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For those of you who have interviewed people. What do you look for in a candidate?

(93 Posts)
Only27 Sun 26-Feb-17 18:50:50

For those of you who have been hiring manangera or have been on an interview panel. What do you look for? How quickly do you decide if someone is getting a job? And what are the most/least impressive things a candidate has done?

I find that some interviews I absolutely nail it. I'm greeted with warm smiles as I walk in and the interview is more like a chat.

Other times I'm met with cold stares and everything I say never even raises a smile.

I don't think I act differently in the ones I did well at and the ones I didn't. feedback given has never been helpful.

So what did/do you look for?

mcem Sun 26-Feb-17 18:58:02

Relevant experience and qualifications.
Appropriate level of communication.
Ability to work in a team.

Anya Sun 26-Feb-17 19:32:40

All of those plus emotional intelligence. It also helps if they are telling the truth on their application. I asked four short-listed candidates to complete a very simple exercise on Excel (listed under 'essential' requirement) only one could do it, despite claiming efficiency on their application hmm

NanaandGrampy Sun 26-Feb-17 19:35:27

Experience, qualifications, good fit for the team I was hiring for.
Good communication skills, relevant skills.

And that certain indescribable something . I always liked to work with people I liked . It made for a good cohesive team .

Never been taken in by thinking your having a 'chat' , you are always under scrutiny .

Only27 Sun 26-Feb-17 19:54:47

Thanks everyone. Most times I feel like the moment I sit down they've decided whether or not to hire me.

I know straight away if I'm doing well.

I often wonder what on earth they decided it on!

stillaliveandkicking Sun 26-Feb-17 20:23:14

Someone I know will fit in with my team and i like. Not too fussed on mega qualifications to be honest.

Gagagran Sun 26-Feb-17 20:35:33

I recruited a lot of clerical staff for Civil Service positions in the 1980s and 90s. The worst candidate, who I very clearly recall, was a chap who, when asked what he liked to do in his spare time, leered across the desk and said "Oh I like to watch video nasties and blue movies. I bet you like them too". He wasn't offered a job.confused

paddyann Sun 26-Feb-17 20:45:25

we always say that its 80% attitude and 20% aptitude in our business so enthusiasm and people skills first someone who communicates well,then we'll check portfolios for technical knowhow and artistic ability .They can come straight from uni with a degree in photography and be clueless about dealing with the public ,wedding photography is all about how you control the day and keep to schedules while all the time getting the best results possible under the most difficult circumstances.We've had brilliant staff over our 40 years in business ,many who have gone on to fantastic careers and most keep in touch with us ,even the ones who moved to the other side of the world .Now we're winding down with a view to retire in the next couple of years so we're back to just the two of us ,just how we started.Its been fun ,wouldn't change a thing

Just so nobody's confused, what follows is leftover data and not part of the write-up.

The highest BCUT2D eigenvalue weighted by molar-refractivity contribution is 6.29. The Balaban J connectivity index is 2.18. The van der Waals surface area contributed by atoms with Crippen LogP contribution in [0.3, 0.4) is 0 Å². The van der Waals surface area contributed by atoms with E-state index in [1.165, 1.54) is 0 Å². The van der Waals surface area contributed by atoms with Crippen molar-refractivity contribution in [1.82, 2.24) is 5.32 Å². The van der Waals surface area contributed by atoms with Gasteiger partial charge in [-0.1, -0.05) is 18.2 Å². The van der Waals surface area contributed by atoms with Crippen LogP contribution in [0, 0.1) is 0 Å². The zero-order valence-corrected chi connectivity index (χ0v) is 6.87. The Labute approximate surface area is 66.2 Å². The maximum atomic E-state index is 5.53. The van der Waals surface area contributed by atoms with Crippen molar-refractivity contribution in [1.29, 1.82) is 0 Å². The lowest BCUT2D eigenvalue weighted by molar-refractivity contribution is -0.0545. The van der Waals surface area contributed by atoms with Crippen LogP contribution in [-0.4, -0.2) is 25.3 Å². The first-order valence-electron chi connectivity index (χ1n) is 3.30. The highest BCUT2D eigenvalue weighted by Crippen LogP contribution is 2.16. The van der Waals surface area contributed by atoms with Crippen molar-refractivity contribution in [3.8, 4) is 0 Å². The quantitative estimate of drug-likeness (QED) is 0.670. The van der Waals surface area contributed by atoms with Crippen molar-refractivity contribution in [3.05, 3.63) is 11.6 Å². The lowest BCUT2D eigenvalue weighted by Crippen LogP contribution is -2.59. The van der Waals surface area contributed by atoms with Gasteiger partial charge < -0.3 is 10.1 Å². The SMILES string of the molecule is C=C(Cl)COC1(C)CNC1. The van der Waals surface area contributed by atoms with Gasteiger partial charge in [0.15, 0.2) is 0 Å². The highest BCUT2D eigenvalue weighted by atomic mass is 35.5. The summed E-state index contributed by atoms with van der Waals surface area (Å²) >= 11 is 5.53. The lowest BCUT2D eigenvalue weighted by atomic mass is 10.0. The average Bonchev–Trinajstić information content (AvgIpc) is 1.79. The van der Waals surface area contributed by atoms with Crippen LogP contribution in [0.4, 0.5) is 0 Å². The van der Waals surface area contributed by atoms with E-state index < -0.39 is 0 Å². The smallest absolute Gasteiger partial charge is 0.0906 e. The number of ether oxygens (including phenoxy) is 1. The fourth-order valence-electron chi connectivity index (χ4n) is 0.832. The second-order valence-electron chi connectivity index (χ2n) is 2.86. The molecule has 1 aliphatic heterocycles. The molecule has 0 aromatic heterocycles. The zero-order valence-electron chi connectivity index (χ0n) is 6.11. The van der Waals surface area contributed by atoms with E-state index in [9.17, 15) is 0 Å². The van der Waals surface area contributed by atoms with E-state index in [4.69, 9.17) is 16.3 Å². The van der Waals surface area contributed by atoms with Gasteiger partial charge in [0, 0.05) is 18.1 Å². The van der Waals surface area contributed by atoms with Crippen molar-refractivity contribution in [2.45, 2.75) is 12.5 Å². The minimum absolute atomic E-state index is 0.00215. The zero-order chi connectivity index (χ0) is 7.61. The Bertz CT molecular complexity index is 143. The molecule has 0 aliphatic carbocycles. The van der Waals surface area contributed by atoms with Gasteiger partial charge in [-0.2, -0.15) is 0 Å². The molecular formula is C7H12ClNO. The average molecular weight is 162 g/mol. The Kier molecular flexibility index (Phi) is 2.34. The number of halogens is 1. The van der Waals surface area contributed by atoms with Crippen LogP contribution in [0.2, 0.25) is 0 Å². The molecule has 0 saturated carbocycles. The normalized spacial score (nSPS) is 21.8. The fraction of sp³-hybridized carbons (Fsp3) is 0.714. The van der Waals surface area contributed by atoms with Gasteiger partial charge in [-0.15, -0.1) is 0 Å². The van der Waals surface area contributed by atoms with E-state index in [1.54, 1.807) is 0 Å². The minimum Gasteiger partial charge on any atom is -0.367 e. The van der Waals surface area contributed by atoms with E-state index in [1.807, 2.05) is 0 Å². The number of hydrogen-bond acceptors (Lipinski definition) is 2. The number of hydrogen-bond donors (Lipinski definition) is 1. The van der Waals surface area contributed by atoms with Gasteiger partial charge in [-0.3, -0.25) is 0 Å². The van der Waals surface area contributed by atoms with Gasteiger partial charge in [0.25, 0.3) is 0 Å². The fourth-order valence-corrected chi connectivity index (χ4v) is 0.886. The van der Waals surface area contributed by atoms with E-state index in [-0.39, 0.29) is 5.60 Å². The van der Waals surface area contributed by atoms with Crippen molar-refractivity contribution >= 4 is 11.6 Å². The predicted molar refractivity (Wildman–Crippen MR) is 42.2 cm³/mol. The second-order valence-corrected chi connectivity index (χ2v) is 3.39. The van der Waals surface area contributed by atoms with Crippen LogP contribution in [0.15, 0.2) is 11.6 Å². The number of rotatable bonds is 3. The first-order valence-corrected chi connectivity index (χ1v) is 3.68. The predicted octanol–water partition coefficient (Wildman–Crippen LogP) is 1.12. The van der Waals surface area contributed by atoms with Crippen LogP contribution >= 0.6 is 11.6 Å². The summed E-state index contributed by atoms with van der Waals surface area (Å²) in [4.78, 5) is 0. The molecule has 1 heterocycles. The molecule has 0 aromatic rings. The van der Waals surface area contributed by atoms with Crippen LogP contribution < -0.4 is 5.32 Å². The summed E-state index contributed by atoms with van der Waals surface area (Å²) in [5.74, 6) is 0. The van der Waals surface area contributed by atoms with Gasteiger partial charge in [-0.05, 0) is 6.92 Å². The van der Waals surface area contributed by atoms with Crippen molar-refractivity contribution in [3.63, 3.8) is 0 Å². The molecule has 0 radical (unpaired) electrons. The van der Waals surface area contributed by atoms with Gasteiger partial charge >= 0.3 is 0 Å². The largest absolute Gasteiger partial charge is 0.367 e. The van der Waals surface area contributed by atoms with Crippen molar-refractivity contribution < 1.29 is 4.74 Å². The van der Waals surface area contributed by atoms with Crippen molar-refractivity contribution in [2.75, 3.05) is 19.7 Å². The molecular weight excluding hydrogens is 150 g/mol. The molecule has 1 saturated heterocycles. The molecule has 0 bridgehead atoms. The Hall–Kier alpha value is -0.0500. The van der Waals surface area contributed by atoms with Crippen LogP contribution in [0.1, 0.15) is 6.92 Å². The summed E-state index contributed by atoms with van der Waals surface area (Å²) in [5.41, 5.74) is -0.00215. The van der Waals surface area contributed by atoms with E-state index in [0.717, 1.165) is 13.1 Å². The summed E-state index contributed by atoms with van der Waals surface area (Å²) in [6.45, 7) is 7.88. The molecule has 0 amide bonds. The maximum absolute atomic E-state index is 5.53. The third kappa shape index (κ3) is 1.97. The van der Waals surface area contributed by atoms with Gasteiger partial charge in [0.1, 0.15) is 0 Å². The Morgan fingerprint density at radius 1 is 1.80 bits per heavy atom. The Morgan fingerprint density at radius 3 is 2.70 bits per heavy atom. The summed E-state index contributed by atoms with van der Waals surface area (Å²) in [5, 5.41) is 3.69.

phoenix Sun 26-Feb-17 20:48:22

I expect that as a Social Worker you have considerable experience of making interview decisions from the other side of the table, so to speak.

Could be wrong, often am.

Ankers Sun 26-Feb-17 20:54:14

Suitablility for the post.
How long you think they plan on staying at the job?

I think you can tell fairly quickly how suitable an applicant they are. 1/3 way through the interview?

Only27 Sun 26-Feb-17 21:02:36

For some reason I seem to find it's almost instant. They decided very quickly win me. When I'm not nervous I excel but when I am it really shows.

Thanks for the replies.

How soon do most of you decide?

I think part of the problem is how important cultural fit is. And all places have a different culture. Some will like you, others won't.

stillaliveandkicking Sun 26-Feb-17 21:02:57

Im also in the childcare industry and employ by the way I see them interact with the kids. It's something you can't get a level or degree in.. Its so simple. I can see it a mile off.

stillaliveandkicking Sun 26-Feb-17 21:05:05

I also believe that anyone that doesn't fit into our culture isn't to be employed.

MawBroon Sun 26-Feb-17 21:12:07

Depends what you mean by "our culture"??

GrandmaMoira Sun 26-Feb-17 21:22:08

Where I worked before I retired, there were strict rules and forms to be completed on the candidates' suitability and the one who came top overall in all the categories listed had to be the one employed. However, sometimes there is an idefinable something about the person that is either really wrong or really right and you know if they will fit or not.

stillaliveandkicking Sun 26-Feb-17 21:25:50

Message deleted by Gransnet. Here's a link to our Talk Guidelines.

MawBroon Sun 26-Feb-17 21:34:05

That sounds like illegal discrimination SAAK
I'd be wary of recommending something which breaks the law.

whitewave Sun 26-Feb-17 21:38:43

Wow saak that is illegal and might get zapped

suzied Sun 26-Feb-17 21:46:57

Would you refuse to interview someone if they had a foreign sounding name? People can be arrested for that.

NanaandGrampy Sun 26-Feb-17 22:37:29